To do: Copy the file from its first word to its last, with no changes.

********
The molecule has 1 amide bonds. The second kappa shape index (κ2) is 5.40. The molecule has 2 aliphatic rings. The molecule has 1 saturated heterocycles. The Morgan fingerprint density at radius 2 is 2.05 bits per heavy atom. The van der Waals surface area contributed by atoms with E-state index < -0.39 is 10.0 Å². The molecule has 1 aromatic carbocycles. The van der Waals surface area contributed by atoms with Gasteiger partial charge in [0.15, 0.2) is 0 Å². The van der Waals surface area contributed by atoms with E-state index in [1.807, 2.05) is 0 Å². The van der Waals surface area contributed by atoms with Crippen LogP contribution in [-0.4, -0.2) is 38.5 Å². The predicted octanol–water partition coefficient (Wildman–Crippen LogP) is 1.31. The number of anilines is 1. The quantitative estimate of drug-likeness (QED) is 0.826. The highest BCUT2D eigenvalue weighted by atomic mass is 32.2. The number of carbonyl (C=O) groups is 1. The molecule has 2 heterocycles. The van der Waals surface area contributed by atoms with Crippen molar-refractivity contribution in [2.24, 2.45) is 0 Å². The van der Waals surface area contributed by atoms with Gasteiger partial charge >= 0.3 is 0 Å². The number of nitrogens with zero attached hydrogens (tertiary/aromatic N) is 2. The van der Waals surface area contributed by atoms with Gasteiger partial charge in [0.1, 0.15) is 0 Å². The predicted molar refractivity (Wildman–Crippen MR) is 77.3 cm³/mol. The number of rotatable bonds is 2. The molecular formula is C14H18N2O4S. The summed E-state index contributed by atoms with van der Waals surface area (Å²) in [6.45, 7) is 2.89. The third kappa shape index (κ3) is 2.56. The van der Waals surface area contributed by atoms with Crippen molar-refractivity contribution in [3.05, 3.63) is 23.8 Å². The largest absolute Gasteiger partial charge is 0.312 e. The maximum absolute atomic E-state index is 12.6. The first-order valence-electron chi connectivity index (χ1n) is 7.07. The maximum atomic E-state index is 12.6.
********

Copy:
The molecule has 1 amide bonds. The second kappa shape index (κ2) is 5.40. The molecule has 2 aliphatic rings. The molecule has 1 saturated heterocycles. The Morgan fingerprint density at radius 2 is 2.05 bits per heavy atom. The van der Waals surface area contributed by atoms with E-state index < -0.39 is 10.0 Å². The molecule has 1 aromatic carbocycles. The van der Waals surface area contributed by atoms with Gasteiger partial charge in [0.15, 0.2) is 0 Å². The van der Waals surface area contributed by atoms with E-state index in [1.807, 2.05) is 0 Å². The van der Waals surface area contributed by atoms with Crippen LogP contribution in [-0.4, -0.2) is 38.5 Å². The predicted octanol–water partition coefficient (Wildman–Crippen LogP) is 1.31. The number of anilines is 1. The quantitative estimate of drug-likeness (QED) is 0.826. The highest BCUT2D eigenvalue weighted by atomic mass is 32.2. The number of carbonyl (C=O) groups is 1. The molecule has 2 heterocycles. The van der Waals surface area contributed by atoms with Crippen molar-refractivity contribution in [2.24, 2.45) is 0 Å². The van der Waals surface area contributed by atoms with Gasteiger partial charge >= 0.3 is 0 Å². The number of nitrogens with zero attached hydrogens (tertiary/aromatic N) is 2. The van der Waals surface area contributed by atoms with Gasteiger partial charge in [0.1, 0.15) is 0 Å². The predicted molar refractivity (Wildman–Crippen MR) is 77.3 cm³/mol. The number of rotatable bonds is 2. The molecular formula is C14H18N2O4S. The summed E-state index contributed by atoms with van der Waals surface area (Å²) in [6.45, 7) is 2.89. The third kappa shape index (κ3) is 2.56. The van der Waals surface area contributed by atoms with Crippen molar-refractivity contribution in [3.05, 3.63) is 23.8 Å². The largest absolute Gasteiger partial charge is 0.312 e. The maximum absolute atomic E-state index is 12.6. The first-order valence-electron chi connectivity index (χ1n) is 7.07. The maximum atomic E-state index is 12.6.